Re-blogged from IJCentral.
This post was written for the IJ Central blog by Megan Schmidt, ICRtoP Outreach Officer, and Amelia Wolf, ICRtoP Social Media Coordinator and Blogger.
In the aftermath of the Holocaust, there was a resounding global outcry for the world to never again bear witness to mass murder. But the genocides in Cambodia, Rwanda and Bosnia, and the crimes against humanity committed in Kosovo, East Timor, and Darfur, were gruesome reminders that the international community has failed to make this aspiration a reality. From these tragedies came a historic shift in international relations: governments agreed that sovereignty would no longer be used as a shield to massacre populations and that there is, in fact, a moral obligation to prevent and halt the most horrific crimes known to humankind. It was in 2005 at the World Summit at United Nations (UN) Headquarters, that governments unanimously endorsed the Responsibility to Protect (RtoP, R2P), committing to protect their populations from genocide, war crimes, crimes against humanity and ethnic cleansing.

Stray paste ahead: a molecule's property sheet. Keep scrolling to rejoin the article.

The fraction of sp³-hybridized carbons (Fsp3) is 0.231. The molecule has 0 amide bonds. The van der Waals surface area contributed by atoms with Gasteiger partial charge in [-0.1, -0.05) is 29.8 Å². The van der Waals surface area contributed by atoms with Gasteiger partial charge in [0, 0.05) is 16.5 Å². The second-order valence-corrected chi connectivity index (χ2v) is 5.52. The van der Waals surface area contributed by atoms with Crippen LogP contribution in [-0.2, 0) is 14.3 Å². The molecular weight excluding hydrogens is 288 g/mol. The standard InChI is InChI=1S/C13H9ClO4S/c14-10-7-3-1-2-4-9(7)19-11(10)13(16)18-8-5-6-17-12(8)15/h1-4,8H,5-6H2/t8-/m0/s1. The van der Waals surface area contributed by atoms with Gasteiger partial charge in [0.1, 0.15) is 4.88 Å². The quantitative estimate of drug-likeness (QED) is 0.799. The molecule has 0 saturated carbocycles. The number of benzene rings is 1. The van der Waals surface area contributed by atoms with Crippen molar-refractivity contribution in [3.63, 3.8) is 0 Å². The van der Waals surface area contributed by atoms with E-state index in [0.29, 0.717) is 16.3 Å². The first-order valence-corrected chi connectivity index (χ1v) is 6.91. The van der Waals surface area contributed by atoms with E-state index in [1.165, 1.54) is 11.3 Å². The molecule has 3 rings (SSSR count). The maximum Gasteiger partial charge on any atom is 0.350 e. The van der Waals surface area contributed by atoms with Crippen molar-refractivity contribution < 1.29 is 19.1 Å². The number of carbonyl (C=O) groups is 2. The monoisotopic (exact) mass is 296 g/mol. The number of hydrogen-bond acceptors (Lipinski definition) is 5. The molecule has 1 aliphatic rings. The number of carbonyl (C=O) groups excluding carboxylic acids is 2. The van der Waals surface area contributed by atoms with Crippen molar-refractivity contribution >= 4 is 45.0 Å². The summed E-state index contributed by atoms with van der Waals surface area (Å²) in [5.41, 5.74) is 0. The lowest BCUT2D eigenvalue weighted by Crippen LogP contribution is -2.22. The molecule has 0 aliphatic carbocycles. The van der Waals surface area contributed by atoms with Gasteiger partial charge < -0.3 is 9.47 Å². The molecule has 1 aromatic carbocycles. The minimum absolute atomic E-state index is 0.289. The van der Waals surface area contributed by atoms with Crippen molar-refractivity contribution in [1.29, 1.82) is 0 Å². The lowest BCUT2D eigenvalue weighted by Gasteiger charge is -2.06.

Civil society, which includes non-governmental organizations (NGOs), academic institutions, and the media, has a critical role to play in ensuring that governments uphold their responsibility to protect populations from mass atrocities. Since 2005, civil society support for RtoP has continued to increase, with more organizations raising awareness of RtoP and calling on their governments, regional organizations, and the international community to take action to prevent and halt these most serious crimes.
But, what is RtoP exactly?